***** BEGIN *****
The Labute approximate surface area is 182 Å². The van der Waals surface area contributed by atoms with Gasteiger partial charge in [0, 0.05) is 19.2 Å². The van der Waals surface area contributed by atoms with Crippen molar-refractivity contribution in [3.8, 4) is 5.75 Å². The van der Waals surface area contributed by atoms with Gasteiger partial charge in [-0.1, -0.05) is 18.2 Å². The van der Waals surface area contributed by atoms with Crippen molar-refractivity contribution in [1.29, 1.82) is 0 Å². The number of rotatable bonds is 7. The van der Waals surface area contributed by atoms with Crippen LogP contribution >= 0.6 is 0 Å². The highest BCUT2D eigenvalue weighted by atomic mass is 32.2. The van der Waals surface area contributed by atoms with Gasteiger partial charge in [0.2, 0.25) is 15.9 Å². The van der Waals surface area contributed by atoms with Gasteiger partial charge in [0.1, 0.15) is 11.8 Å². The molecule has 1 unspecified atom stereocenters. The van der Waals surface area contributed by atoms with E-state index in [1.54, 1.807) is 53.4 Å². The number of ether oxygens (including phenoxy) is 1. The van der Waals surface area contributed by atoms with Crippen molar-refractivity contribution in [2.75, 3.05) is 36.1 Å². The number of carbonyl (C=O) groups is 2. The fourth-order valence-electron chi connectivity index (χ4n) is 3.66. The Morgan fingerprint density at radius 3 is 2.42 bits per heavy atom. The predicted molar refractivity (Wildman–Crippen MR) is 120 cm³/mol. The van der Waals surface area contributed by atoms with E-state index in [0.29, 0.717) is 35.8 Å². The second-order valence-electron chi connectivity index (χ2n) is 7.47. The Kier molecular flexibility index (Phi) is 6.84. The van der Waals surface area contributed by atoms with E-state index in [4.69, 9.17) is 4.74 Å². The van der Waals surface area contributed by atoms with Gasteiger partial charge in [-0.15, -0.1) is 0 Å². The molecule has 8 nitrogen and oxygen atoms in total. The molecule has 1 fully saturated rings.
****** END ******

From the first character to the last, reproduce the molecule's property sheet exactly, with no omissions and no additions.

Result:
The Labute approximate surface area is 182 Å². The van der Waals surface area contributed by atoms with Gasteiger partial charge in [0, 0.05) is 19.2 Å². The van der Waals surface area contributed by atoms with Crippen molar-refractivity contribution in [3.8, 4) is 5.75 Å². The van der Waals surface area contributed by atoms with Gasteiger partial charge in [-0.1, -0.05) is 18.2 Å². The van der Waals surface area contributed by atoms with Crippen molar-refractivity contribution in [1.29, 1.82) is 0 Å². The number of rotatable bonds is 7. The van der Waals surface area contributed by atoms with Crippen LogP contribution >= 0.6 is 0 Å². The highest BCUT2D eigenvalue weighted by atomic mass is 32.2. The van der Waals surface area contributed by atoms with Gasteiger partial charge in [0.2, 0.25) is 15.9 Å². The van der Waals surface area contributed by atoms with Gasteiger partial charge in [0.1, 0.15) is 11.8 Å². The molecule has 1 unspecified atom stereocenters. The van der Waals surface area contributed by atoms with E-state index in [1.54, 1.807) is 53.4 Å². The number of ether oxygens (including phenoxy) is 1. The van der Waals surface area contributed by atoms with Crippen molar-refractivity contribution in [2.75, 3.05) is 36.1 Å². The number of carbonyl (C=O) groups is 2. The fourth-order valence-electron chi connectivity index (χ4n) is 3.66. The Morgan fingerprint density at radius 3 is 2.42 bits per heavy atom. The predicted molar refractivity (Wildman–Crippen MR) is 120 cm³/mol. The van der Waals surface area contributed by atoms with E-state index in [0.29, 0.717) is 35.8 Å². The second-order valence-electron chi connectivity index (χ2n) is 7.47. The Kier molecular flexibility index (Phi) is 6.84. The van der Waals surface area contributed by atoms with E-state index in [4.69, 9.17) is 4.74 Å². The van der Waals surface area contributed by atoms with Gasteiger partial charge in [-0.15, -0.1) is 0 Å². The molecule has 8 nitrogen and oxygen atoms in total. The molecule has 1 fully saturated rings.